and that was her last words to me!--Willie!--the child I suckled
at my breast!"
"Yes, yes. But where has she gone?" I said.
She went on with sobs, and now telling her story with a sort of
fragmentary hurry: "She went out bright and shining, out of this
house for ever. She was smiling, Willie--as if she was glad to be
going. ("Glad to be going," I echoed with soundless lips.) 'You're
mighty fine for the morning,' I says; 'mighty fine.' 'Let the girl
be pretty,' says her father, 'while she's young!' And somewhere
she'd got a parcel of her things hidden to pick up, and she was
going off--out of this house for ever!"
She became quiet.
"Let the girl be pretty," she repeated; "let the girl be pretty
while she's young. . . . Oh! how can we go on LIVING, Willie? He
doesn't show it, but he's like a stricken beast. He's wounded to
the heart. She was always his favorite. He never seemed to care
for Puss like he did for her. And she's wounded him--"
"Where has she gone?" I reverted at last to that.
"We don't know. She leaves her own blood, she trusts herself-- Oh,
Willie, it'll kill me! I wish she and me together were lying in
"But"--I moistened my lips and spoke slowly --"she may have gone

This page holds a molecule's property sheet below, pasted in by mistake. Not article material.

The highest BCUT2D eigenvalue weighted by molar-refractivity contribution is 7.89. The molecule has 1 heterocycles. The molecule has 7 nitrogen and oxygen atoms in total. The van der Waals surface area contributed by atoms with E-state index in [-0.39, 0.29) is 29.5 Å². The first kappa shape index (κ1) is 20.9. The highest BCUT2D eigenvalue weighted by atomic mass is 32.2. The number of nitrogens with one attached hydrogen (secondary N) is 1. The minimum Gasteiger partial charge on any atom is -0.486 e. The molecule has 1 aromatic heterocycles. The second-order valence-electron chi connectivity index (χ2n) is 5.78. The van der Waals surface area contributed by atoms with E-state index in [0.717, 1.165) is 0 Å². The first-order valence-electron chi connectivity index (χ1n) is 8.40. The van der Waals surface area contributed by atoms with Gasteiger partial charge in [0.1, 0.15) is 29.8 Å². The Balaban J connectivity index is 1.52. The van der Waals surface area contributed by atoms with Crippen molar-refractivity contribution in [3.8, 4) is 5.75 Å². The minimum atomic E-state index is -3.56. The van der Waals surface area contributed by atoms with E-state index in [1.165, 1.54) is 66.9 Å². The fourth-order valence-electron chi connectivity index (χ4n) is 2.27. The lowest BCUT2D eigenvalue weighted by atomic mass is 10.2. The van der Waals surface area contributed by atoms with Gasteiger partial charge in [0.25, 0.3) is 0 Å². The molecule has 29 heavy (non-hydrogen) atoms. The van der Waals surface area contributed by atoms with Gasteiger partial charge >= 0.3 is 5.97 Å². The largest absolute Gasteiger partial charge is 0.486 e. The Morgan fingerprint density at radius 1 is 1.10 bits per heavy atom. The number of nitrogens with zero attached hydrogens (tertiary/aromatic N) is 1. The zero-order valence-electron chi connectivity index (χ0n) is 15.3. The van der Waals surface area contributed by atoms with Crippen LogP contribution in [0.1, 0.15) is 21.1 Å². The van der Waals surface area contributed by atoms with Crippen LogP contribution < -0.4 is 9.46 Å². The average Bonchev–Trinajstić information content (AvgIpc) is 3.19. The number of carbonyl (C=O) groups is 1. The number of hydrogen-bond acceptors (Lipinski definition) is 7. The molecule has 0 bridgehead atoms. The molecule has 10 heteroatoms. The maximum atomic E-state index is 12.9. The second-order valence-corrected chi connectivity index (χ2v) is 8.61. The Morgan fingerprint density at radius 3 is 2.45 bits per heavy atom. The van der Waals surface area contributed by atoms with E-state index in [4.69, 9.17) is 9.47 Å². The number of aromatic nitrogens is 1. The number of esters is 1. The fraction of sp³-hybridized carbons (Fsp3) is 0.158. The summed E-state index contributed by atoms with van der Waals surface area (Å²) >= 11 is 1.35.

"If that was so! I've prayed to God it might be so, Willie. I've
prayed that he'd take pity on her--him, I mean, she's with."
I jerked out: "Who's that?"
"In her letter, she said he was a gentleman. She did say he was
"In her letter. Has she written? Can I see her letter?"
"Her father took it."
"But if she writes-- When did she write?"
"It came this morning."
"But where did it come from? You can tell--"
"She didn't say. She said she was happy. She said love took one
like a storm--"
"Curse that! Where is her letter? Let me see it. And as for this
She stared at me.
"You know who it is."
"Willie!" she protested.
"You know who it is, whether she said or not?" Her eyes made a mute
She made no answer. "All I could do for you, Willie," she began
"Was it young Verrall?" I insisted.
For a second, perhaps, we faced one another in stark understanding.
. . . Then she plumped back to the chest of drawers, and her wet
pocket-handkerchief, and I knew she sought refuge from my relentless
My pity for her vanished. She knew it was her mistress's son as
well as I! And for some time she had known, she had felt.
I hovered over her for a moment, sick with amazed disgust. I suddenly